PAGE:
Pediatricians now recommend drugs and surgery for obese children

Woman on a weight scale in kg

According to aggressive new guidelines released Monday by the American Academy of Pediatrics, 12-year-olds with obesity should now consider weight-loss medication, and 13-year-olds with severe obesity should consider metabolic or bariatric surgery. .

The new guidelines mark the first time the AAP has recommended weight-loss drugs for childhood obesity. Overall, the medical group urges immediate and intensive action to get ahead of obesity and overweight in children before the complex conditions lead to long-term health problems, such as cardiovascular disease and diabetes. .

“There is no evidence that ‘watchful waiting’ or delayed treatment is appropriate for obese children,” said Sandra Hassink, guideline author and vice chair of the Clinical Practice Guidelines Subcommittee on AAP Obesity, in a statement. “The goal is to help patients change their lifestyle, behaviors or environment in a lasting way and to involve families in decision-making every step of the way.”

Obesity and overweight have long been stigmatized as simply conditions driven by personal choices. But in reality, the AAP points out, they are complex medical conditions that involve combinations of genetic, physiological, socioeconomic and environmental factors.

“Weight is a sensitive topic for most of us, and children and teens are especially aware of the harsh and unfair stigma that comes with it,” said Sarah Hampl, MD, lead author of the guideline, in a communicated. . “Research tells us that we need to look closely at families – where they live, their access to nutritious food, health care and opportunities for physical activity – as well as other factors associated with health, quality of life consequences and risks.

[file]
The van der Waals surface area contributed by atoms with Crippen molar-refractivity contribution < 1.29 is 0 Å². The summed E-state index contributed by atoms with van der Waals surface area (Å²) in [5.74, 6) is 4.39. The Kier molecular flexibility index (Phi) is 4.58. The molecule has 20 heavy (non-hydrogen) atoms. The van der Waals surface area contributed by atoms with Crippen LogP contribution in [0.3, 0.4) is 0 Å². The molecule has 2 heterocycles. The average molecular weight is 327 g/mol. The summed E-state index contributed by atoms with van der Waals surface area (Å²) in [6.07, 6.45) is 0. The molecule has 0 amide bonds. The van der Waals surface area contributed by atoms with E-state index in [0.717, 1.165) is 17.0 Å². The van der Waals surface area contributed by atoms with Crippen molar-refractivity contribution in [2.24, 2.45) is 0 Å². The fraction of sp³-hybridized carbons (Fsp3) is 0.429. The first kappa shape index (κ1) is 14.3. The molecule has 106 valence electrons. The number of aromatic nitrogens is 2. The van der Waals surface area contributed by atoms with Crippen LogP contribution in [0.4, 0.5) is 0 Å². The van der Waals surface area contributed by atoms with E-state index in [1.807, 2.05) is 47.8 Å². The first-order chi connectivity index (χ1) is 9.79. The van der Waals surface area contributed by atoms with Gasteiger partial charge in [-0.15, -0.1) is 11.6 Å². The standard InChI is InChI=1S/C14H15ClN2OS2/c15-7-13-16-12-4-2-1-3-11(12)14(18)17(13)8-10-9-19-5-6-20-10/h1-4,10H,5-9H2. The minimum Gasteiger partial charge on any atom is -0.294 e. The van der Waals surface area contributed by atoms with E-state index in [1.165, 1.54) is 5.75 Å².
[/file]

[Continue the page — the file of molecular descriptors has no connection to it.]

The AAP defines the condition of overweight as having a body mass index (BMI) at or above the 85th percentile to the 95th percentile. Obesity is defined as having a BMI at or above the 95th percentile, and severe obesity is defined as a BMI at or above 120% of the 95th percentile for age and sex.

In addition to recommendations for weight-loss medication for obesity and surgery for severe obesity, the counseling includes recommendations for motivational interviewing and intensive health behavior and lifestyle treatment. The AAP also recommends that pediatricians evaluate overweight, obese, and severely obese children for lipid abnormalities, high blood pressure, signs of prediabetes or diabetes, and mental health issues. The guidance addresses the increased risk children face due to special health needs, low socioeconomic status and structural racism.

Last month, the US Centers for Disease Control and Prevention extended growth charts for children and adolescents (ages 2-19) to track the growth and treatment of children with severe obesity. .

“Childhood obesity is a serious and growing problem in the United States,” Karen Hacker, director of the CDC’s National Center for Chronic Disease Prevention and Health Promotion (NCCDPHP), said in a statement at the time. . “Extended BMI-for-age growth charts allow clinicians to track growth and visualize elevated BMI percentiles with families.”

Before the pandemic, obesity affected approximately 14.7 million children and adolescents. The pandemic has made matters worse. According to a CDC study published in 2021, the rate of increase in BMI among children and adolescents doubled during the pandemic compared to pre-pandemic years. Those most affected by the increase were overweight or obese children and adolescents, as well as young school-aged children.

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